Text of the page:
If you are planning on growing onions in your garden this year, you might be wondering how big they will get. That way, you can plan the number of plants and the amount of space you will need for your crop of onions.
So, how big do onions get? Onion plants grow 10 to 30 inches (25 to 76 centimeters) tall, 4 to 24 inches (10 to 61 centimeters) wide, and produce bulbs that are 1 to 6 inches (2.5 to 15 centimeters) in diameter.
Of course, the quality of your onions (if you get any at all!) depends on the care that you give your plants. Let’s take a closer look at onions, including size, growing conditions, and time to maturity.
How Big Do Onions Get?
Onion greens (the long, thin leaves that grow up from the onion bulb itself) can grow to a height of 30 inches (76 centimeters) above the soil, with a width of 24 inches (61 centimeters).
The average size of an onion bulb is 3 to 4 inches (7.5 to 10 centimeters) in diameter. However, there are long, thin varieties with a diameter of only 1 inch (2.5 centimeters), and also large varieties with a diameter of up to 6 inches (15 centimeters).
How Long Does It Take Onions to Grow?
Some onions can mature in as little as 75 days (2.5 months), while others can take up to 160 days (over 5 months!) to mature. However, most onions mature somewhere in the 90 to 110 day range.
Keep in mind that there are multiple types of onions, including short day, intermediate day, long day, and day neutral.
Short day onions need 10 hours of daylight to produce bulbs. They perform best in the southern United States (Zone 7 and warmer). If the day length reaches 10 hours too soon, the bulbs form too soon, and the leaves will not be large enough to form large bulbs.
Long day onions need 14 to 15 hours of daylight to produce bulbs. They perform best in the northern United States (Zone 6 and colder). If the day length does not get long enough, you will get green leaves with no bulbs.
Day neutral (intermediate day) onions produce bulbs regardless of day length, and can perform well anywhere. They should be planted in early spring in colder (northern) regions, and in fall in warmer (southern) regions. They are especially well-suited to Zones 5 and 6.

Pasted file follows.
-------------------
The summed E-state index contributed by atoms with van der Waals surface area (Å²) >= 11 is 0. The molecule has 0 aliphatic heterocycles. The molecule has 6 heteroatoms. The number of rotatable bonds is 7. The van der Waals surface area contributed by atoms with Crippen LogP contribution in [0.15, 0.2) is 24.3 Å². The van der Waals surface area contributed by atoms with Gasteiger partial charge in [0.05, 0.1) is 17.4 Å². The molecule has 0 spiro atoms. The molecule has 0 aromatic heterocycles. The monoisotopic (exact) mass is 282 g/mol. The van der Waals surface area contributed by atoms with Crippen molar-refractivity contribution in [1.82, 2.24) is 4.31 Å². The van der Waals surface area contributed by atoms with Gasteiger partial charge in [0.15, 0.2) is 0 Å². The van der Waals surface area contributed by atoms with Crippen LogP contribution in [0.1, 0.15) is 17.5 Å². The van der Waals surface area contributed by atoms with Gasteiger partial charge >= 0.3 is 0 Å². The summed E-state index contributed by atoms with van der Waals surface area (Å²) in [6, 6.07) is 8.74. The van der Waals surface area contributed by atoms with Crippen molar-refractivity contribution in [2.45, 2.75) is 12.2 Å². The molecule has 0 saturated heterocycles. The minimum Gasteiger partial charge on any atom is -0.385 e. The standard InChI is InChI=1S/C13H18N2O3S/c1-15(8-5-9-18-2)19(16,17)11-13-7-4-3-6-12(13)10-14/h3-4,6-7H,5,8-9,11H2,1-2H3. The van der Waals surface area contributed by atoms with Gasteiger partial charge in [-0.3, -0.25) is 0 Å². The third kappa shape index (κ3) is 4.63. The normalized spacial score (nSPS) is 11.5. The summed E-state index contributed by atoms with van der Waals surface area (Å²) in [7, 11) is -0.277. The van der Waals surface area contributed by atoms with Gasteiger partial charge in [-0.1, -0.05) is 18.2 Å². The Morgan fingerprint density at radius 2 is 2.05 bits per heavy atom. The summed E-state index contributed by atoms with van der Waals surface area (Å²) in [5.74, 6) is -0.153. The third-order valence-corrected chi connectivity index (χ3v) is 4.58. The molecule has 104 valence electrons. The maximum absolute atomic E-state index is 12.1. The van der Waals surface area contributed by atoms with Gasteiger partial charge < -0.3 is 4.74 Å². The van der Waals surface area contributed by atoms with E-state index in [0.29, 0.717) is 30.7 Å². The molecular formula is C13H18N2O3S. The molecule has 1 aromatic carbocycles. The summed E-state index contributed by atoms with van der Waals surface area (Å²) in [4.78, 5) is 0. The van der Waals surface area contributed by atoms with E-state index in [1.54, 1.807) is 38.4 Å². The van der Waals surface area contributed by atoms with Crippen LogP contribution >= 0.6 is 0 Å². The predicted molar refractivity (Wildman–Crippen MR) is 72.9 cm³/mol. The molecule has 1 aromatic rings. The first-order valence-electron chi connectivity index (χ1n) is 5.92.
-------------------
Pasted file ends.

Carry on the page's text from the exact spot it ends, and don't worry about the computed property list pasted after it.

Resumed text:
For more information on how day length affects onion growth, check out this article on onions from the NC State Cooperative Extension.
According to the University of California, onion seeds will germinate in as little as 3 to 6 days with optimal soil moisture and a soil temperature of 65 to 85 degrees Fahrenheit (18.3 to 29.4 degrees Celsius).
How Do You Know When to Pick Onions?
Remember that you can chop up the greens and eat them as well (my favorite way is to add them to a hot bowl of chicken broth after the weather cools down).
Why Are My Onions So Small?
The most common reason for small onions in your garden is due to planting the “wrong” variety for your region. As mentioned above, onions may grow small if:
- You plant short day onions in the northern United States and the bulb forms before the leaves can support a large bulb
- You plant long day onions in the southern United States and the day length does not get long enough, so the bulbs never form
Choose the right onions for your area, or choose day-neutral onion varieties that can grow well anywhere.
Also, be sure to provide your onions with the proper care so that they can grow large – more on this later.
What Do Onions Look Like?
Onions grow into large bulbs in the ground, with small, thin roots below and long, thin, green leaves above.
Onion bulbs can be white, yellow, red, or purple, with paper-like outer layers to protect the crisp inner flesh.
Are Onions Hard to Grow?
Onions like full sun, so be sure to plant them in an area where they get 8 or more hours of sunlight per day. Avoid planting onions in a place where they will be completely shaded by a tree or tall neighboring plants (such as tomatoes).
Onions grow best in well-drained soil with a pH of about 6.5 (slightly acidic). However, there are many other factors that affect onion growth, including temperature, watering, fertilizing, and spacing. Let’s start with temperature.
Temperature for Onions
The minimum temperature for onion seed germination is 32 degrees Fahrenheit (0 degrees Celsius). If the soil is any colder than this, you will see low germination rates – that is, if you can get any seeds at all to germinate!